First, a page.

FIG. 3 is a perspective view of the hard disk support and restraining ring found under the safety shield of the present invention.
FIG. 4 is a perspective view of a portion of the present invention with the safety shield removed, and with the hardened point piercing the outer shell of the hard disk case.
FIG. 5 is a flow chart showing the method used by the present invention.
FIG. 6 is a cut-away view of the present invention shown in FIG. 4 along line 6-6.
FIG. 7 is a plan view of the penetrating point of the present invention.
DETAILED DESCRIPTION OF THE INVENTION
FIGS. 1 and 2 show one embodiment of a hard disk destruction apparatus 10 of the present invention. In the disclosed embodiment, an arbor press 100 is used to press a penetrating point 200 through a safety shield 300 and into a hard disk 400 (not shown in FIG. 1). The hard disk 400 is placed inside the safety shield 300, after which the arbor press 100 forces the point 200 through the outer shell of the hard disk 400 thereby rendering the data on the disk 400 unrecoverable.
The purpose of the arbor press 100 is to create a mechanical advantage so that the point 200 is able to penetrate the hard disk 400 using minimal physical force. The mechanical advantage is created through the use of arm 110. In order to provide a more secure and more comfortable grip on arm 110, one embodiment includes the use of a handle grip (not shown) on arm 110. This handle grip can be formed out of a thin layer of foam material or tape, as is commonly used for these types of grip surfaces. The arm 110 is connected to a central toothed cylinder or pinion 120 that rotates in an upper block portion 130 of the arbor press 100. The upper block portion 130 also receives a toothed bar or ram 140, which is kept in geared engagement with the toothed cylinder 120. Counter-clockwise rotation of the arm 110 will cause the ram 140 to move downwards, thereby moving the penetrating point 200 down to and through the casing of the hard disk 400. By moving the arm 110 rotationally approximately 2-3 feet, the ram 140 will move approximately 2-3 inches. This creates a 10 to 15 times mechanical advantage, therefore allowing the present invention to be used by any able-bodied individual regardless of their physical strength. To ensure that the arbor press 100 remains stable, the arbor press 100 has a large, heavy base 150. This base 150 secures the press 100 during normal use. However, for greater security, the base 150 can be bolted, damped, or otherwise secured to a non-movable table, workbench, or other surface.
The present invention uses the arbor press 100 because this type of press easily creates the necessary mechanical advantage while minimizing the time required to destroy disk 400. Other types of presses could be used to create the mechanical advantage without the need for any electrically operated machinery. For instance, a screw press could be used in which a winding screw mechanism presses the penetrating point 200 into the hard disk 400. A manual hydraulic press could similarly be used. In addition, other simple machines and devices that provide a mechanical advantage for inserting the point 200 into the hard disk could be used to achieve this function. One example of an effective non-press device would be a slide hammer or other impact tool known to those of skill in the art. The one disadvantage of an impact tool is that the risk of injury increases when compared to the slower, more deliberate motion involved with the operation of a manual press. Consequently, the preferred embodiment of the press 100 is a three-ton arbor press.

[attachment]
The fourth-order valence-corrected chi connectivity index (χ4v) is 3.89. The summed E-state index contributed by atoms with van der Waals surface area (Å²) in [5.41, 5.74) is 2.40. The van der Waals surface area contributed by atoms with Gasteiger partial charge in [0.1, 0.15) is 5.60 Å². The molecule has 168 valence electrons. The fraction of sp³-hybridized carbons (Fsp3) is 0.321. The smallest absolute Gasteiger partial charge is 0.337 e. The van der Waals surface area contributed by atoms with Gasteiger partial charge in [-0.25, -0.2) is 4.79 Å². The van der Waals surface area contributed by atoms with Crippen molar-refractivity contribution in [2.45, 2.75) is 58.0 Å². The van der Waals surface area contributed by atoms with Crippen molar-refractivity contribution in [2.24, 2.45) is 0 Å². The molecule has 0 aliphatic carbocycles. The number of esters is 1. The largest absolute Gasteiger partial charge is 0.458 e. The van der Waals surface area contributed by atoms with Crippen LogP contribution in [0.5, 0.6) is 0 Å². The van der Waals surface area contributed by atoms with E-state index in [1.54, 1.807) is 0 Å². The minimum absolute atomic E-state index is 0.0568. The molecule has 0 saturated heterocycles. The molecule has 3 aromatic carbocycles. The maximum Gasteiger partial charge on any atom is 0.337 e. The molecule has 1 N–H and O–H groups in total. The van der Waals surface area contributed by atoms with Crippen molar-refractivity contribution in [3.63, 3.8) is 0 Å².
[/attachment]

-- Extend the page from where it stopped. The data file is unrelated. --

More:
The present invention uses a manual pressing mechanism to avoid the use of electricity or other fuels to operate the device 10. This allows the device 10 to be placed wherever it is needed without being tied to a nearby source of power. Furthermore, by avoiding the use of powered equipment such as an electric drill or an automated hydraulic press, the safety of the device 10 is increased.
Safety Shield 300
FIG. 2 shows the hard disk 400 positioned within the safety shield 300 with the door 310 of the safety shield 300 open. This door 310 opens to allow insertion and removal of the hard disk from the safety shield enclosure 300. Although shown open in FIG. 2, in actual operation the door 310 will always remain dosed until the point 200 has been completely removed from the hard disk 400. The door 310 is attached to the remainder of the safety shield 300 by a hinge 320, although other techniques of attaching a removable door would be within the scope of the present invention. For instance, the door 310 could simply slide into an opening in the shield 300 and remain in position via a friction fit. At the top surface 330 of shield 300 is an opening 340, through which the point 200 and the toothed bar or ram 140 can enter the shield 300 and contact the hard disk 400.
The safety shield 300 is preferably made of a dear, shatter-resistant plastic, such quarter-inch thick sheets of acrylic. By allowing visibility through the shield 300, the user can watch the point 200 enter the hard disk 400 and therefore be reassured that the readability of the disk 400 has be destroyed.
Hard Disk Support Mechanism 500
As shown in FIGS. 2-4, the hard disk 400 rests on a support mechanism 500 within the safety shield 300. The purposes of the support mechanism 500 are to place the hard disk 400 closer to the point 200, to prevent any significant movement of the hard disk 400 during operation of the press 100, to position the hard disk 400 so that the point 200 will deform the platters 410 (not shown) within the hard disk 400, and to assist in the extraction of the point 200 should it become stuck within the hard disk 400.